What is the difference between PyPy and Python? are there lot of differences?

Chris Angelico rosuav at gmail.com
Wed Jul 13 16:21:14 CEST 2011


On Thu, Jul 14, 2011 at 12:06 AM, ArrC <justmailnaveen at gmail.com> wrote:
> So, i want to know what are the core diff btw PyPy and Python ?

Python is a language; PyPy is one implementation of that language. The
"classic" implementation of Python is CPython, not to be confused with
Cython; there are a few others as well. If you talk of "installing
Python", it probably means CPython.

> And they also talked about the lack of type check in python.
>
> So, how does it help (strongly typed) in debugging?

Sloppy but brief explanation: Python's variables are typeless; its
objects are strongly typed.

Longer explanation: Every piece of data in Python is an object.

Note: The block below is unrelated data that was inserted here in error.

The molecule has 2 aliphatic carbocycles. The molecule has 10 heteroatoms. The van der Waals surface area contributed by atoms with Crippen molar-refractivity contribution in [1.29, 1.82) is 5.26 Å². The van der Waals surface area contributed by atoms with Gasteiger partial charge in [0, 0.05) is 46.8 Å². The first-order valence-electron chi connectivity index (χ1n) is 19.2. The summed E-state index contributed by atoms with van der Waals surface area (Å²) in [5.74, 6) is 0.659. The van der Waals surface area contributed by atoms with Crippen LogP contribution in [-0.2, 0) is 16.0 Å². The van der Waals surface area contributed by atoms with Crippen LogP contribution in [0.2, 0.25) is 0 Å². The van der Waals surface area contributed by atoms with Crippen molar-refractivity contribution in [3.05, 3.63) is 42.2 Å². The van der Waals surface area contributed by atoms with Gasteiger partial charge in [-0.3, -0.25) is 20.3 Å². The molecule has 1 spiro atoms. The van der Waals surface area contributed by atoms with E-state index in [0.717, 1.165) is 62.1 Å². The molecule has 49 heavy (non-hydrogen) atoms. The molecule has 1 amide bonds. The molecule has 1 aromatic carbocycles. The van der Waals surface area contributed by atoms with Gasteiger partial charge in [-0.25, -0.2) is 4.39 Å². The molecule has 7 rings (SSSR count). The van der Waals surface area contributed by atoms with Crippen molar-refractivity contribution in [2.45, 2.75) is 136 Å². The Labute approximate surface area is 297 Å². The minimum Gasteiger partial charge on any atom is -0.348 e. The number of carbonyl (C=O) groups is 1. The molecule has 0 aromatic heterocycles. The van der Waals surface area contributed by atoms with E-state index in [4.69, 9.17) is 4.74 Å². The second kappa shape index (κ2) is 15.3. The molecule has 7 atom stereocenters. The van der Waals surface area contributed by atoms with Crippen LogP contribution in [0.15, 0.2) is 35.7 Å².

Objects can be referenced by names; one object can have more than one
name pointing to it. Any name can point to any value, which is
somewhat the opposite of "strongly-typed variables" in other
languages. For instance:

a = "Hello"    # a points to or "holds" a string
a = 234    # a now points to an integer
a = 1.0    # a now points to a float
a = [1,2,3]    # a now has a list (array)

In debugging, all you generally care about is "what does this object
point to". I guess whether or not this makes things easier or harder
depends a lot on what sort of bugs you're tracking down.

Hope that helps!

Chris Angelico



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